Cell and protein-repellent poly(ethylene glycol) (PEG) hydrogels surfaces were modified to covalently attach cell adhesion proteins and subsequently promote cell adhesion. Collagen was chosen as a cell adhesion protein and covalently immobilized to the hydrogel surface via a 5-azidonitrobenzoyloxy N-hydroxysuccinimide (NHS), bifunctional linker, which has a phenyl azide group and a protein-binding NHS group on either end. Using the photochemistry of phenyl azide groups, the bifunctional linker was chemically fixed to the hydrogel surface by UV exposure and the N-hydroxysuccinimide groups were allowed to react with the free amine groups of collagen. The immobilization of collagen on the PEG hydrogel surface was demonstrated with XPS by confirming the formation of a new nitrogen peak and the resulting amount of immobilized collagen was dependent on the concentration of bifunctional linker. Cell adhesion studies revealed that collagen immobilization resulted in a significant improvement of cell adhesion and spreading on the PEG hydrogel substrates. Photochemical fixation combined with photolithography produced well-defined collagen micropatterns on the PEG hydrogels and cells adhered only on the collagen-modified region due to the lack of adhesion for proteins and cells to PEG.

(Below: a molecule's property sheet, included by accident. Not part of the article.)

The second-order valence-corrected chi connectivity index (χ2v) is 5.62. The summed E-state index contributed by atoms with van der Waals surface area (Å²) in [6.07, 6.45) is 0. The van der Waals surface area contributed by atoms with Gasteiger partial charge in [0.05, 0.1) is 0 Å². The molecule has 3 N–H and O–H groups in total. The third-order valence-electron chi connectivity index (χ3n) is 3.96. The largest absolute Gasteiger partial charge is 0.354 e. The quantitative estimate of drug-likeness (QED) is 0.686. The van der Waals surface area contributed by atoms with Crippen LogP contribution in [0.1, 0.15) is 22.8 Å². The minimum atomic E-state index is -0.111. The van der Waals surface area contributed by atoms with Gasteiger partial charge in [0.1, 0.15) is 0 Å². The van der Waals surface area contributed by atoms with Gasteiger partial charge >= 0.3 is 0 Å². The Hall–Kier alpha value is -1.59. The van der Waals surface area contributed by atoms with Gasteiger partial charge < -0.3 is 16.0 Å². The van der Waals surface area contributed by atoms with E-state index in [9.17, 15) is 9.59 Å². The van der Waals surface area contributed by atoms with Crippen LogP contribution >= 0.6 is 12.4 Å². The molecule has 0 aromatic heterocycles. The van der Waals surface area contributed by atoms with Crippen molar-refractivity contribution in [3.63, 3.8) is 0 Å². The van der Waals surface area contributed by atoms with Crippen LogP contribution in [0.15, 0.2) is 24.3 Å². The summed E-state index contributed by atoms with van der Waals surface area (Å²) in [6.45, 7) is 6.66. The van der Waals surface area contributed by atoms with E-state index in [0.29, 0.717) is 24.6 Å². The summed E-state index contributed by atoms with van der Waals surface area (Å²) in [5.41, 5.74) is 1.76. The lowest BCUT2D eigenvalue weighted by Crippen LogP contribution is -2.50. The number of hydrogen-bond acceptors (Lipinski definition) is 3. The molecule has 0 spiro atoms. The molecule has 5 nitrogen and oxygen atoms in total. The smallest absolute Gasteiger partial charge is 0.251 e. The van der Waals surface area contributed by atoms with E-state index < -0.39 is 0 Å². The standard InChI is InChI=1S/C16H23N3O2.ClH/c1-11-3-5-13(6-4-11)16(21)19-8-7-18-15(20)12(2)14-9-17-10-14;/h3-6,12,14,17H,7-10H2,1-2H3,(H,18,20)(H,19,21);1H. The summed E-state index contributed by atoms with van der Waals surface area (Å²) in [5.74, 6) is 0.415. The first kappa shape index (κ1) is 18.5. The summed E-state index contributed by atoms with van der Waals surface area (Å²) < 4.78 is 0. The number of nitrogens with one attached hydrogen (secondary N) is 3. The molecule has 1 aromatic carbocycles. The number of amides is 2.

All Science Journal Classification (ASJC) codes
- Chemical Engineering(all)